Snapper's payment hub services cost close to $1.5 million to establish a few years ago, and getting it running after a disaster would have taken a lot of effort for the 20-person company.
The payment hub now operates in AWS's Sydney Region, but Snapper is prepared to stand it up in one of Amazon's North American zones if the link to Australia is lost.
"We're basically able to access almost a global level of disaster recovery," Szikszai said.
"We've literally just completed all of the work to move that payment hub over, including running through disaster exercises."
The company was initially uncertain about performance with the shift, but has achieved lower latency and better throughput in the cloud.
The transition has also paid off in terms of speed to market, Szikszai said.
"We just launched our on-street parking service the other day – we needed to spin up some development instances to test how some of the applications work on that. It's literally a 10 minute job for our team to do that. They keep it running for the course of the test, and then they wind it back down.
"So from a straight business perspective, I know we've got a fully tested system for this parking product we're about to launch. It's cost me a few dollars in terms of AWS infrastructure cost and maybe, at the most, an hour of my team's time to spin up, manage and then run down that test environment...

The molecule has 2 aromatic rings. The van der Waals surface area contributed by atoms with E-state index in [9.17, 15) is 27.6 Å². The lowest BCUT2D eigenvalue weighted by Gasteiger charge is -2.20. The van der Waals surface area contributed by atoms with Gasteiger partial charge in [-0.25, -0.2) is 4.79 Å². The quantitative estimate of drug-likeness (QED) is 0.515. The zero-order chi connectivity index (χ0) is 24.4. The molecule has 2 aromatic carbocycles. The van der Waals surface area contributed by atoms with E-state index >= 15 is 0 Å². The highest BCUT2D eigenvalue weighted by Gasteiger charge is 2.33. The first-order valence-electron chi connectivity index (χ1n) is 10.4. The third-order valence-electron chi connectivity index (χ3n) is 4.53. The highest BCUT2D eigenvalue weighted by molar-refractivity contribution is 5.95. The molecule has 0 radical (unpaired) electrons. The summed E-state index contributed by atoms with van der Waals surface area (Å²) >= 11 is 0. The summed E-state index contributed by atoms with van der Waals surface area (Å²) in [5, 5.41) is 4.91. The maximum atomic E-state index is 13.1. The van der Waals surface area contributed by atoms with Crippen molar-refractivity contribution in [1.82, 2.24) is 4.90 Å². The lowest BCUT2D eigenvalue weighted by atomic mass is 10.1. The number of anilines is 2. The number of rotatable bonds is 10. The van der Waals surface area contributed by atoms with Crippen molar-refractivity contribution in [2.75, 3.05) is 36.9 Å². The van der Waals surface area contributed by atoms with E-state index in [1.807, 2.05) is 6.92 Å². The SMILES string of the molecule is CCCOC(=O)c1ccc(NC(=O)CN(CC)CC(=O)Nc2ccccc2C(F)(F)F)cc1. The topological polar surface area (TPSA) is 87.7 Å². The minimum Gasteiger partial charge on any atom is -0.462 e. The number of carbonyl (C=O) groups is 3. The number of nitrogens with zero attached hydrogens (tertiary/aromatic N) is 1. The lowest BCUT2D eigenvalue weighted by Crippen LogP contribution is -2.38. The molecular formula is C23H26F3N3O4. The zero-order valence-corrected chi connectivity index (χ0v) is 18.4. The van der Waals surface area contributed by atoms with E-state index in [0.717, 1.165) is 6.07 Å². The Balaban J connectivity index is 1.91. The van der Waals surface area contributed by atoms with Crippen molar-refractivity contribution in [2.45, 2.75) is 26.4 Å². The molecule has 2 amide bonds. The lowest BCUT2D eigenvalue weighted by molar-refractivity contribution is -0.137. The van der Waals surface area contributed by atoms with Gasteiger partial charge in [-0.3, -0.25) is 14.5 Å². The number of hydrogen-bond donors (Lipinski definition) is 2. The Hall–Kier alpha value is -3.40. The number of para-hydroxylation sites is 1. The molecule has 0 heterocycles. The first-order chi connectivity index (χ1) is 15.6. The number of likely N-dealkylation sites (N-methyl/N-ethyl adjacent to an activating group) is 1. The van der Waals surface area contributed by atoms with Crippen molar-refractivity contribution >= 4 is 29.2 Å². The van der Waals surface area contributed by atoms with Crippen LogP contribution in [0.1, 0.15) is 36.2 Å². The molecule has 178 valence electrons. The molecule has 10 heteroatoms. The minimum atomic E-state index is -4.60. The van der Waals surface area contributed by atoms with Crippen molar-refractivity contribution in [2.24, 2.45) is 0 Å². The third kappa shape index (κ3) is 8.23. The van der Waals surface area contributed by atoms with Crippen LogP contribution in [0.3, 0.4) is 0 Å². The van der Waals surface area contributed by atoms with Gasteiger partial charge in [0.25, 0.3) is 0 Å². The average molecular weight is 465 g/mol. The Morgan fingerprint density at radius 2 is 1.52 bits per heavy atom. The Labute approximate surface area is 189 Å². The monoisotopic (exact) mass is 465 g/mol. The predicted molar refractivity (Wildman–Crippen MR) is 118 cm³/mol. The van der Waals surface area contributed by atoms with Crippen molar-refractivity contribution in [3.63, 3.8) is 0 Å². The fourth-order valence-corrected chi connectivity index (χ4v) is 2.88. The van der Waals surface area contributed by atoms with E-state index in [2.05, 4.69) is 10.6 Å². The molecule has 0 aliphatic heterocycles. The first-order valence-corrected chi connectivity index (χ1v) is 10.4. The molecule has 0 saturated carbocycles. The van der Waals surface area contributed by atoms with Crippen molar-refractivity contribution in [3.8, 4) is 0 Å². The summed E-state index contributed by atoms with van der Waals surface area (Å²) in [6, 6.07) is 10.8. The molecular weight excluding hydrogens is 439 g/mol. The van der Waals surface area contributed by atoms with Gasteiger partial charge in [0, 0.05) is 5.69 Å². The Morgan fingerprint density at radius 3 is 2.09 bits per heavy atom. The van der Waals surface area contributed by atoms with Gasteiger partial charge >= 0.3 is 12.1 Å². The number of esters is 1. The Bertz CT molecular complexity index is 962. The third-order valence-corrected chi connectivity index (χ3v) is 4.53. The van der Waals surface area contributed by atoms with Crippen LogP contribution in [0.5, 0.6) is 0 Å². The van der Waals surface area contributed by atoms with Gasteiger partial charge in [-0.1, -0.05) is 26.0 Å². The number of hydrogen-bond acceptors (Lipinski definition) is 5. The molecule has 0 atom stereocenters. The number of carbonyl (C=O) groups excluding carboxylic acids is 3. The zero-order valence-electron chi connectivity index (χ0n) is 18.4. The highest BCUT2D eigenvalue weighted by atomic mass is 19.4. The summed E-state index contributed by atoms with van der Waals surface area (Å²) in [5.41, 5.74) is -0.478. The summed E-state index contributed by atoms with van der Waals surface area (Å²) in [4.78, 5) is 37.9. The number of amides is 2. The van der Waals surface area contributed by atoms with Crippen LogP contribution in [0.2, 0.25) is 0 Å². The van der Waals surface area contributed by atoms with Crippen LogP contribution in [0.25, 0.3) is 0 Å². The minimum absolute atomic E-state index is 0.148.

"From a CEO's perspective, I'm delighted because I can get to market faster but I know I've got a fully tested and proven product and the team's not feeling like they have to compete for things like a test environment. The level of calmness that is now in the team as they are able to just respond to these types of requests is great. They feel in control."
Other than its fibre broadband connection, the primary piece of physical infrastructure Snapper has retained houses its security keys, but the company also intends to shift that to Amazon's CloudHSM service.
"Our system is basically based on secure smartcards. If that was ever compromised people could literally electronically print money onto cards and our business would be pretty much compromised overnight," Szikszai said. All of the company's data stored in the cloud is encrypted.
"We can manage that – we're fairly conversant with the use of encrypted data, given our encrypted payments technology," the CEO said.
Szikszai said the lessons Snapper learned during the transition to cloud have been "less cloud-based and more business practice things"
"One of the things we recognised we needed to do was to be very, very clear about the services we're offering to customers and the assets and resources we needed to deliver those services," Szikszai said.
"I think quite often some people go 'cloud's awesome and you must do it and here are all the reasons why.' Kind of 'cloud first, business second'. We would always encourage 'business first' and then work out what the best solution is for you. We've been very mindful of not getting too much religion, for wont of a better word."
"You also do need to be mindful of the business change that occurs for your team," he added.
Snapper has a small, tech-heavy team, but in a larger organisation a transition to cloud can involve a significant culture change "for people who are very much used to having their arms wrapped around their own servers and infrastructure, [they] would have to really let go of that and embrace a different way of doing things."